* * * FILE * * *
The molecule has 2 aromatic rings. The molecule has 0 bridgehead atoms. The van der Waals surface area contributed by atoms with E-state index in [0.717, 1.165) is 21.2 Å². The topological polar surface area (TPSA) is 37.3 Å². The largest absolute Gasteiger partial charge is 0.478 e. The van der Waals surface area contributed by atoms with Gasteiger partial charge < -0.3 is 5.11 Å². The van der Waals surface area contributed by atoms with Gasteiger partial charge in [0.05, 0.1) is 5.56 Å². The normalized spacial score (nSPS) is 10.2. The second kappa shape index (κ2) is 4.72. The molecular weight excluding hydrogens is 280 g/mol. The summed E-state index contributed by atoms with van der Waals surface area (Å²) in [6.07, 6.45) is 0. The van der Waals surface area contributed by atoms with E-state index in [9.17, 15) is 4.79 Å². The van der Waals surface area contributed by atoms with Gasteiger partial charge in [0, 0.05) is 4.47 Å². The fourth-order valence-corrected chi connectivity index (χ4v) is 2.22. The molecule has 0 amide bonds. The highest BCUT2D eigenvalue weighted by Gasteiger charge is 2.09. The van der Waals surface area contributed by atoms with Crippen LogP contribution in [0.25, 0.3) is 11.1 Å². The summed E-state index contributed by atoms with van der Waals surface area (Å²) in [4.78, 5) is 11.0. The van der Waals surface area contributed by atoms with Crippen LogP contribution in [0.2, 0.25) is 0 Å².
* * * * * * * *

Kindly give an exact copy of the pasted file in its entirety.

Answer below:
The molecule has 2 aromatic rings. The molecule has 0 bridgehead atoms. The van der Waals surface area contributed by atoms with E-state index in [0.717, 1.165) is 21.2 Å². The topological polar surface area (TPSA) is 37.3 Å². The largest absolute Gasteiger partial charge is 0.478 e. The van der Waals surface area contributed by atoms with Gasteiger partial charge < -0.3 is 5.11 Å². The van der Waals surface area contributed by atoms with Gasteiger partial charge in [0.05, 0.1) is 5.56 Å². The normalized spacial score (nSPS) is 10.2. The second kappa shape index (κ2) is 4.72. The molecular weight excluding hydrogens is 280 g/mol. The summed E-state index contributed by atoms with van der Waals surface area (Å²) in [6.07, 6.45) is 0. The van der Waals surface area contributed by atoms with E-state index in [9.17, 15) is 4.79 Å². The van der Waals surface area contributed by atoms with Gasteiger partial charge in [0, 0.05) is 4.47 Å². The fourth-order valence-corrected chi connectivity index (χ4v) is 2.22. The molecule has 0 amide bonds. The highest BCUT2D eigenvalue weighted by Gasteiger charge is 2.09. The van der Waals surface area contributed by atoms with Crippen LogP contribution in [0.25, 0.3) is 11.1 Å². The summed E-state index contributed by atoms with van der Waals surface area (Å²) in [4.78, 5) is 11.0. The van der Waals surface area contributed by atoms with Crippen LogP contribution in [0.2, 0.25) is 0 Å².